Don’t feel bad for Jordan Steffy. After all, he certainly doesn’t.
Not even after his well-chronicled arrival as the Maryland football program’s next great thing four years ago eventually gave way to a redshirt year, another season on the bench and finally a five-game fling as a starter cut short by a concussion.
It would be easy to make this a maudlin tale of woe. But Steffy, who is engaged in yet another camp battle for the Terrapins’ starting quarterback job, will have none of it after coming back for his fifth season.
“Listen, I’ve been around a lot of people, and I’ve seen a lot of people in a lot worse conditions and a lot worse situations than I’m in,” Steffy said. “I’m on full scholarship, having the time of my life, around a lot of great guys and things like that. The media likes to make things sound a little worse than things are. I’ve had a blast. I really have.”
Coach Ralph Friedgen said offensive coordinator James Franklin informed him Steffy and incumbent Chris Turner “are about even” entering the second week of camp. Friedgen would like to decide his starter for the Aug. 30 opener against Delaware by the end of the week, if not sooner.
That leaves Steffy in a solid situation. It is not the same as a year ago, when the competition was nominal and Steffy appeared a sure bet to start when camp commenced.
His time as a starter included an interception on the goal line at Wake Forest that helped swing what appeared to be a sure victory into an overtime loss, as well as a concussion on a helmet-to-helmet hit late in the first half at Rutgers a week later.
“He’s a kid who I truly love, just knowing the adversity he faces,” Friedgen said. “I know the fans are kind of down on him right now, but he still fights back and gives you everything he has on every play. He went through a very tough thing last year. The interception at Wake Forest, that could have happened to anybody. Then to get knocked out of a game he was playing pretty good in.”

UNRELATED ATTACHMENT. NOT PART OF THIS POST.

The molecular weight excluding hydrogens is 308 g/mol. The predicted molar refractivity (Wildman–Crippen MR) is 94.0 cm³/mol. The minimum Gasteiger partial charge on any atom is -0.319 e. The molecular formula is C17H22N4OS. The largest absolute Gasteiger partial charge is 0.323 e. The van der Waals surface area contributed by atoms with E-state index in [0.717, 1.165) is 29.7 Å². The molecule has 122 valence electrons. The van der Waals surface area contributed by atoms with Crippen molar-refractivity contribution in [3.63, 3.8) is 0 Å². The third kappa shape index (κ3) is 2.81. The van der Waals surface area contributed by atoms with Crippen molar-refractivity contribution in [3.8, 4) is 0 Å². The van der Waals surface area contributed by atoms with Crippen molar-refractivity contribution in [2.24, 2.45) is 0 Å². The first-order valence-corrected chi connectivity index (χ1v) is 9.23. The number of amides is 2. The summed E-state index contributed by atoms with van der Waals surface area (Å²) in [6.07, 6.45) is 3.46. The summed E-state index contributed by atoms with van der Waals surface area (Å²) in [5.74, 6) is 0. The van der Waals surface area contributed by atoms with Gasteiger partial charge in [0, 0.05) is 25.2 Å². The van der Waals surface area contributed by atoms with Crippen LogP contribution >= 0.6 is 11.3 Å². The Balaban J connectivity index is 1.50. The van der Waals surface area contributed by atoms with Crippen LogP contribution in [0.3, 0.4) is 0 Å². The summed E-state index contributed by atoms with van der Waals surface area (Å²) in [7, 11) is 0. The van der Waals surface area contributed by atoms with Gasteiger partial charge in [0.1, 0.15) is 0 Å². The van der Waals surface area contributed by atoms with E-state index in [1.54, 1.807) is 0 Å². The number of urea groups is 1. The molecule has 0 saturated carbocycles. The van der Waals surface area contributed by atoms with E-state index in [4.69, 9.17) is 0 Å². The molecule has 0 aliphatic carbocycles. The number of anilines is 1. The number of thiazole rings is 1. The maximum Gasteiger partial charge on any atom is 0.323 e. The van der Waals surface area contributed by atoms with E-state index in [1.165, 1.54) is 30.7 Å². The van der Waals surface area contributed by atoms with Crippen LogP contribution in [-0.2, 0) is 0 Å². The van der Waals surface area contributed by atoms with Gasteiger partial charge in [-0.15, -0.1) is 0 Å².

It was the last extended playing time for Steffy, who threw a combined four passes in the final two regular-season games. If anything gave Steffy reason not to return for a final season, it was the concussion. It was his fifth since high school, and he discussed the ramifications of playing again at length with team physician Yvette Rooks.
When last season ended, the memory loss associated with the latest concussion still bothered Steffy. But he wanted one more chance, even as other aspects of his life continued to blossom.
He graduated in May, calling Friedgen shortly after he learned he passed a biomechanics exam that ensured he would earn his degree. Steffy also conducted his second annual golf outing for his Children Deserve a Chance Foundation, raising nearly $50,000.
This fall, he will work toward a graduate degree in real estate development, something he hopes will help him as his foundation constructs a developmental center in Lancaster, Pa.
“It really comes down to being a college athlete. You really can’t just put everything into football,” said center Edwin Williams, who was part of Steffy’s recruiting class. “You are a student-athlete. Your identity is not just as a football player, and I think Jordan does a great job of showing what he can do off the field as well.”
Of course, he would like to display his on-field wares as well.